"L’imbarcazione aveva entrambe le vele strappate e le due persone a bordo non riuscivano a governarla a causa del vento forza nove da Nord-Est e mare molto grosso."

Regarding injuries that would have prevented them to sail the boat certainly would have been referred as a motive for the rescue or would have been refereed on the information provided by the coast guard but they only say that the two couple (62 and 65 years old) were taken to the hospital for a overall check up.

"All’arrivo a terra i due austriaci sono stati affidati al 118 che li ha portati in ospedale per un controllo generale."
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Old 05-10-2015, 13:56   #43
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Re: Shocking video from coast guard: abandoning a 40 ft. Tri because of damaged sails

As I remember the story on this tri the decision to abandon was made in light of a few critical issues and the possibility of danger.

1) the drogue had been deployed but disintegrated and was no longer serviceable
2) under bare poles the vessel was surfing down 15m waves at over 15kn, and close to out of control
3) a young child was aboard
4) because of the direction of the storm she was quickly going to be out of range of helicopter rescue.
5) they were looking at days of the storm without the possibility of help

Frankly in these conditions I am not going to second guess the decision to evacuate. A major piece of critical safety gear (the drogue) had already failed, reducing the ability of the boat to safely cope in the conditions. The waves were large enough to pose a serious threat to the vessel, and pitch poling was a real threat when surfing at such high speeds.

It might have been possible to survive, heck I wouldn't be surprised if the vessel did survive intact. But the first responsibility of the skipper is to the safety of the crew, and if the skipper felt the vessel as equipped could not safely continue asking for rescue was the right decision.

I don't an inquest was held, but sure there are some serious questions I would like answered...

1) was the drogue in reasonable shape? I.e. Was it brand new and properly sized or a 30 year old relic rotten from decades in the bilge? I don't know
2) was there a reasonable way to improvise a drogue? No clue. Maybe, maybe not.
3) did the crew have survival suits suitable for the weather?
4) given the direction of travel were they being blown towards or away from potential rescue sites?

Frankly I can only imagining that abandoning a boathad to be one of the most difficult decisions a skipper can make. I have never needed to, and hope I never have to. But I sincerely hope that were I in a similar position I would be willing to if the alternative was to risk the lives of the people on board.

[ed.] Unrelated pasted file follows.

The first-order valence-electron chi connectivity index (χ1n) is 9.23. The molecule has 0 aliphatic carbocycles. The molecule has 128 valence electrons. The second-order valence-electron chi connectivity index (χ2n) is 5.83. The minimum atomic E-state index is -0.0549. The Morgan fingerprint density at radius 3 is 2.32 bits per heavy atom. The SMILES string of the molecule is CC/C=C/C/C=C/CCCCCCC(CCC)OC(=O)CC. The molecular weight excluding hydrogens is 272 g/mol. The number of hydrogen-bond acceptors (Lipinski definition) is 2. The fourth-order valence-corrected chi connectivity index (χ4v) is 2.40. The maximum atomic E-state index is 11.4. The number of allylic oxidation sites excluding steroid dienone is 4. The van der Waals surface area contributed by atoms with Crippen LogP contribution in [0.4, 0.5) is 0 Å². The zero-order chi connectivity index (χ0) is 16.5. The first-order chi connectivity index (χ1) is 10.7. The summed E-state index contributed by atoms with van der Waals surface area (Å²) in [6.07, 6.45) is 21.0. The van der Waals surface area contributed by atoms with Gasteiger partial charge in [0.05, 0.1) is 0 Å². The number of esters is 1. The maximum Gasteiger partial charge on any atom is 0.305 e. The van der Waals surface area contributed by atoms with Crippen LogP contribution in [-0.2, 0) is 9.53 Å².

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Old 05-10-2015, 14:13   #44
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Re: Shocking video from coast guard: abandoning a 40 ft. Tri because of damaged sails

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I don't an inquest was held, but sure there are some serious questions I would like answered...

1) was the drogue in reasonable shape? I.e. Was it brand new and properly sized or a 30 year old relic rotten from decades in the bilge? I don't know
2) was there a reasonable way to improvise a drogue? No clue. Maybe, maybe not.
3) did the crew have survival suits suitable for the weather?
4) given the direction of travel were they being blown towards or away from potential rescue sites?

Frankly I can only imagining that abandoning a boathad to be one of the most difficult decisions a skipper can make. I have never needed to, and hope I never have to. But I sincerely hope that were I in a similar position I would be willing to if the alternative was to risk the lives of the people on board.
And number 5: They took a young child with them?
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Old 05-10-2015, 14:15   #45
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Re: Shocking video from coast guard: abandoning a 40 ft. Tri because of damaged sails

I was in a helicopter searching for and finding a capsized 27' catamaran powerboat 12 miles off the west coast of NZ. We called in the winch equiped rescue chopper which was also searching. The 4 powerboat crew were standing on the upturned vessel. The rescue helicopter instructed the boat crew, with a PA, to one at a time jump into the sea and get away from the boat before a rescuer was winched down to strap on and winch up each crew member in turn.
That way the winch cable is away from the vessel to avoid tangling on it. Also the downdraft from the rescue helicopter is away from the vessel in distress.



I can only assume that with the trimaran under discussion, the crew wanted to be rescued for whatever reason and the Coast Gaurd carried out that rescue correctly. Jumping into the sea would most likely have been at the instruction of the CG. Otherwise the winch cable could tangle in the tri's rigging and the downdraft could spin the tri around if the rescue helicopter were directly overhead.


The CG would have been obliged to carry out the rescue. If they had said "you guys are OK just tough it out", you can imagine the outcome if they were later lost at sea.